Important Australian and International Fine Art
13 September 2016


born 1936

oil on linen

137.0 x 183.0 cm

inscribed with title verso: MORNING TALLANBANNA

$180,000 – 240,000
Sold for $402,600 (inc. BP) in Auction 44 - 13 September 2016, Sydney

Acquired from the artist in December 1998
The Collection of Colin and Elizabeth Laverty, Sydney


Klepac, L., William Robinson: Paintings 1987 – 2000, The Beagle Press, Sydney, 2001, pp. 132 – 133 (illus.)
Fink, H., ‘Light Years: William Robinson and the creation story’, William Robinson: The Transfigured Landscape, Queensland University of Technology, Brisbane and Piper Press, Sydney, 2011, p. 128

Catalogue text

William Robinson, now in his eightieth year, is widely regarded as one of Australia’s most innovative and important artists. By the time Robinson came to paint Morning Tallanbanna, 1998 his place in the canon of Australian art was already assured. As the years passed, with each new Robinson exhibition viewers have marvelled at the artist’s rolling innovations. The compositional distortions he developed down on the farm were being applied to a much grander theme – the south Queensland rainforests. The spectacular results arrived like a cool, spring breeze that blew fresh mountain air into the dusty genre of Australian landscape painting.

Robinson’s process involves long periods of observation. While wandering through his subject, he takes in the subtle shifts in light and topography, as he seeks out possible structural devices such as an ancient tree, a creek, or a more ephemeral moment like a spider web. Taking his sketches, notes and felt observations, he returns to the studio where he sets about laying the entire experience onto canvas. Speaking specifically about Morning Tallanbanna Robinson talks us through his process...

‘Tallanbanna has both rainforest and eucalypt forest. The spring-fed creeks fall at Twin Falls and neighbouring falls. This work came after many visits where I walked and observed; and at other times I made studies of trees and the undergrowth. All my paintings are painted under a great deal of light, including daylight. They are best seen in an equivalent amount of light. I make a great deal of use of coloured greys, which can react subtly with other surrounding colours. I find that the greys mixed from colour can produce a reduction which allows other colours to interact in tone and chrome. In this work, I was continually searching for completeness in composition. Sometimes I will make a window with my hands and move across the complete painting. I was particularly concerned with the placement of trees – particularly those against the space of the sky and valleys. Memory is always very important to me. The actual place itself and nature are the triggering devices. The work is completed in the memory. I find that if memory lacks absolute accuracy, it allows something else to occur in a painting, perhaps something fresh and unpredictable. I feel best when I am painting with a concern for the surface and life of the work. I like working across the surface and making links. I find that it is necessary to have persistence and regular hours of working with little variation from day to day. Walking and observing is done both morning and evening. This is not just for the looking, but for thinking about a painting; not its final image, but rather its feel even in the unfinished state.’1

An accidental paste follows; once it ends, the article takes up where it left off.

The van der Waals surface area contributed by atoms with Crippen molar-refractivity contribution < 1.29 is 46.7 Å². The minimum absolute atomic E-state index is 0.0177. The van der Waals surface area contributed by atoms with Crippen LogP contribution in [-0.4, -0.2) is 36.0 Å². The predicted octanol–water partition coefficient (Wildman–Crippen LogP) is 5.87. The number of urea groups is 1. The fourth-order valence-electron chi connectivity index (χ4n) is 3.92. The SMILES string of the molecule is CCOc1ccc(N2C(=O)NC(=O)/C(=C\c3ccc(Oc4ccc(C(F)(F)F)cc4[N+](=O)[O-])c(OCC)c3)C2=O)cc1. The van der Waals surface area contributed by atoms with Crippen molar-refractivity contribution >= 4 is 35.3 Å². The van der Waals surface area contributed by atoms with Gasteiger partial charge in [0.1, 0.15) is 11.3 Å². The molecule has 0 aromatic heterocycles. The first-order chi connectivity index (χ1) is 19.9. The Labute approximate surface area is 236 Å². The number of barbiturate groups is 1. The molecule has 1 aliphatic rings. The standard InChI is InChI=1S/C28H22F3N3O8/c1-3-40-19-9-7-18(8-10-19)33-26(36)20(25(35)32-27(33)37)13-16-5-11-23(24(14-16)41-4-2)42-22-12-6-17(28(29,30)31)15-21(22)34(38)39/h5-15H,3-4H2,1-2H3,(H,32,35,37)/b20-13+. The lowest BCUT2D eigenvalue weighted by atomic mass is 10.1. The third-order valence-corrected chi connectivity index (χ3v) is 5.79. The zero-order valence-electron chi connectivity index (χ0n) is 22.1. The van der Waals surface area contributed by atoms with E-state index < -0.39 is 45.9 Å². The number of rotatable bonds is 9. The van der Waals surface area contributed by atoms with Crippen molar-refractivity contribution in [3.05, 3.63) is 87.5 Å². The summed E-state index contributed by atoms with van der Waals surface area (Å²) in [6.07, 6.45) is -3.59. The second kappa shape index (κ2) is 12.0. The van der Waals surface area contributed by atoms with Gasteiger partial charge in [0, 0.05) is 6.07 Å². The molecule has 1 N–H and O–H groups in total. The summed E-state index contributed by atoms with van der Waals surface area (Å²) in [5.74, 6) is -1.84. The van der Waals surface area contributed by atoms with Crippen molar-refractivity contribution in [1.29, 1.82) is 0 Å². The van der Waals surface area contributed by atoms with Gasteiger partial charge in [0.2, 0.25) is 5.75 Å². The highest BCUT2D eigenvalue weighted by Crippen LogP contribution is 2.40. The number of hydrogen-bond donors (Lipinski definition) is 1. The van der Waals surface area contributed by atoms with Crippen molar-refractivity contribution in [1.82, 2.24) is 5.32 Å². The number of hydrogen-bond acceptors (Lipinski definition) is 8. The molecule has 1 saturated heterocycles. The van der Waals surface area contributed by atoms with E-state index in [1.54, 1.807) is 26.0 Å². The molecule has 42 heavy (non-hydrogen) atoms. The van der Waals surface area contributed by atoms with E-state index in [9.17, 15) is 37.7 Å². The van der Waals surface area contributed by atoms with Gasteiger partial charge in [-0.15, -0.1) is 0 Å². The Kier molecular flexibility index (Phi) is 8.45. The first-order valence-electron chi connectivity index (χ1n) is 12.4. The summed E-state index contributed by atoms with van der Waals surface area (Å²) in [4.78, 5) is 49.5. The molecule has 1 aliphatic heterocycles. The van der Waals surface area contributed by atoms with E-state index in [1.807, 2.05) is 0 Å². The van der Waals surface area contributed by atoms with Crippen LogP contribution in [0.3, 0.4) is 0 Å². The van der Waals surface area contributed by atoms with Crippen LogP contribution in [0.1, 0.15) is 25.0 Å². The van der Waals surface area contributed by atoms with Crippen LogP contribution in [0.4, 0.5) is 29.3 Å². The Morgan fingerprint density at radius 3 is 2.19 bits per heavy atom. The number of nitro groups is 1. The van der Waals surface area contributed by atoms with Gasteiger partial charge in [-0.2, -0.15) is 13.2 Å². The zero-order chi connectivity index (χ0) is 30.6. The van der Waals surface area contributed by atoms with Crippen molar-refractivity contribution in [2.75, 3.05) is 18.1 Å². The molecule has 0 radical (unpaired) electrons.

The site known as Tallanbanna, within the Springbrook National Park, is well known to Robinson. He has chosen the area as the subject for several major paintings including, Springbrook with Lifting Fog, 1999, and Twin Falls and Gorge, 2000 both held in the collection of the National Gallery of Australia. The significance of the area, as the place where the eucalypt forest meets the ancient rainforest, is very important to the artist. The hoop pines which form much of the rainforest are living relics of the Jurassic Age and are amongst the most primitive conifers. Threading their way through the forests are the creeks and rivulets; the sleeping giants, which over millennia have formed the canyons, cliffs and waterfalls bringing scale and grandeur to Robinson’s majestic Landscape paintings.

1. The artist cited in Klepac, L., William Robinson, Beagle Press, Sydney, 2001, p. 132